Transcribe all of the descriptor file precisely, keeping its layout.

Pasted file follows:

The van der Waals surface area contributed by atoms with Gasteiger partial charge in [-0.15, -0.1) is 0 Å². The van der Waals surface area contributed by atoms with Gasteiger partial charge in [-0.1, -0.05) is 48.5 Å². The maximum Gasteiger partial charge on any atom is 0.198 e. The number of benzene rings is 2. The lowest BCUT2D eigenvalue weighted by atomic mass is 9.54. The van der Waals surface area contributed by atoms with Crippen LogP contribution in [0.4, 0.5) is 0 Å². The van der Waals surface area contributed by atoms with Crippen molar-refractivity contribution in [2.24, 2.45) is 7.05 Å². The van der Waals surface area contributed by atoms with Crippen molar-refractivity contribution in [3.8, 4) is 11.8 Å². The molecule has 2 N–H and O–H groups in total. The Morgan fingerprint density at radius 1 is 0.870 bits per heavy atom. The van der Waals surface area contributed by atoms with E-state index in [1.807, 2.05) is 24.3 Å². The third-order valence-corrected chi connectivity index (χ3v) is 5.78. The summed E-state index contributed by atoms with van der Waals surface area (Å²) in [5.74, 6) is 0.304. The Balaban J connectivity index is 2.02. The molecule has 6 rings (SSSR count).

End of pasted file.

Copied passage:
The van der Waals surface area contributed by atoms with Gasteiger partial charge in [-0.15, -0.1) is 0 Å². The van der Waals surface area contributed by atoms with Gasteiger partial charge in [-0.1, -0.05) is 48.5 Å². The maximum Gasteiger partial charge on any atom is 0.198 e. The number of benzene rings is 2. The lowest BCUT2D eigenvalue weighted by atomic mass is 9.54. The van der Waals surface area contributed by atoms with Crippen LogP contribution in [0.4, 0.5) is 0 Å². The van der Waals surface area contributed by atoms with Crippen molar-refractivity contribution in [2.24, 2.45) is 7.05 Å². The van der Waals surface area contributed by atoms with Crippen molar-refractivity contribution in [3.8, 4) is 11.8 Å². The molecule has 2 N–H and O–H groups in total. The Morgan fingerprint density at radius 1 is 0.870 bits per heavy atom. The van der Waals surface area contributed by atoms with E-state index in [1.807, 2.05) is 24.3 Å². The third-order valence-corrected chi connectivity index (χ3v) is 5.78. The summed E-state index contributed by atoms with van der Waals surface area (Å²) in [5.74, 6) is 0.304. The Balaban J connectivity index is 2.02. The molecule has 6 rings (SSSR count).